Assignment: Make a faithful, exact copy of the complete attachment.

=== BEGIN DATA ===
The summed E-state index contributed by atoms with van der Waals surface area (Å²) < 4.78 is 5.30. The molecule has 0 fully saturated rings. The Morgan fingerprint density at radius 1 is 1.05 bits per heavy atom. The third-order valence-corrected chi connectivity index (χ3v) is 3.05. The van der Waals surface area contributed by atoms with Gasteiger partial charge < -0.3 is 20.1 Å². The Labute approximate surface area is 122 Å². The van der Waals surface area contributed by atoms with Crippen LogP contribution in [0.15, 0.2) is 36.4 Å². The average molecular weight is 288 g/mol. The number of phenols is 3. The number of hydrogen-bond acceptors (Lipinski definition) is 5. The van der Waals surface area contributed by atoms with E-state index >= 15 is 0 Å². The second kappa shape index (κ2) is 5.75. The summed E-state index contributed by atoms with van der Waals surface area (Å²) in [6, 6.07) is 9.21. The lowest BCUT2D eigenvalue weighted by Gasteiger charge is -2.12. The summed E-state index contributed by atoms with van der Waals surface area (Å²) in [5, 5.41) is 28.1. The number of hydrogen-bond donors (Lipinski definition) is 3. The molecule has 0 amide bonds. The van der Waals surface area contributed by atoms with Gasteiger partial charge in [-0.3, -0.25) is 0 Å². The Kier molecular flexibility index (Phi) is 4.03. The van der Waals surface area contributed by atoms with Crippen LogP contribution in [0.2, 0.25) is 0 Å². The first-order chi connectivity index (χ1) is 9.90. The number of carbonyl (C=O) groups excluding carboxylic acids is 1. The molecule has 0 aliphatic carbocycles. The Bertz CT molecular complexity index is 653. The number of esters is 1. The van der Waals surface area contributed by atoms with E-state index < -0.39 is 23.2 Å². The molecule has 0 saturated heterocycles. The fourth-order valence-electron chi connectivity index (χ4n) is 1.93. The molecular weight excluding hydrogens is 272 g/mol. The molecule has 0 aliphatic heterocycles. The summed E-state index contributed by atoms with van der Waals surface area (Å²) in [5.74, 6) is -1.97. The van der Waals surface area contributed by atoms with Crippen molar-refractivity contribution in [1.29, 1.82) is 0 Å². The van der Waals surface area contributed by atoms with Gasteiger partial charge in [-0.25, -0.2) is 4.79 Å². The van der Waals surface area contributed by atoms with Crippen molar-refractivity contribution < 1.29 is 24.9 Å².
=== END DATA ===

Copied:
The summed E-state index contributed by atoms with van der Waals surface area (Å²) < 4.78 is 5.30. The molecule has 0 fully saturated rings. The Morgan fingerprint density at radius 1 is 1.05 bits per heavy atom. The third-order valence-corrected chi connectivity index (χ3v) is 3.05. The van der Waals surface area contributed by atoms with Gasteiger partial charge < -0.3 is 20.1 Å². The Labute approximate surface area is 122 Å². The van der Waals surface area contributed by atoms with Crippen LogP contribution in [0.15, 0.2) is 36.4 Å². The average molecular weight is 288 g/mol. The number of phenols is 3. The number of hydrogen-bond acceptors (Lipinski definition) is 5. The van der Waals surface area contributed by atoms with E-state index >= 15 is 0 Å². The second kappa shape index (κ2) is 5.75. The summed E-state index contributed by atoms with van der Waals surface area (Å²) in [6, 6.07) is 9.21. The lowest BCUT2D eigenvalue weighted by Gasteiger charge is -2.12. The summed E-state index contributed by atoms with van der Waals surface area (Å²) in [5, 5.41) is 28.1. The number of hydrogen-bond donors (Lipinski definition) is 3. The molecule has 0 amide bonds. The van der Waals surface area contributed by atoms with Gasteiger partial charge in [-0.3, -0.25) is 0 Å². The Kier molecular flexibility index (Phi) is 4.03. The van der Waals surface area contributed by atoms with Crippen LogP contribution in [0.2, 0.25) is 0 Å². The first-order chi connectivity index (χ1) is 9.90. The number of carbonyl (C=O) groups excluding carboxylic acids is 1. The molecule has 0 aliphatic carbocycles. The Bertz CT molecular complexity index is 653. The number of esters is 1. The van der Waals surface area contributed by atoms with E-state index < -0.39 is 23.2 Å². The molecule has 0 saturated heterocycles. The fourth-order valence-electron chi connectivity index (χ4n) is 1.93. The molecular weight excluding hydrogens is 272 g/mol. The molecule has 0 aliphatic heterocycles. The summed E-state index contributed by atoms with van der Waals surface area (Å²) in [5.74, 6) is -1.97. The van der Waals surface area contributed by atoms with Crippen molar-refractivity contribution in [1.29, 1.82) is 0 Å². The van der Waals surface area contributed by atoms with Gasteiger partial charge in [-0.25, -0.2) is 4.79 Å². The van der Waals surface area contributed by atoms with Crippen molar-refractivity contribution < 1.29 is 24.9 Å².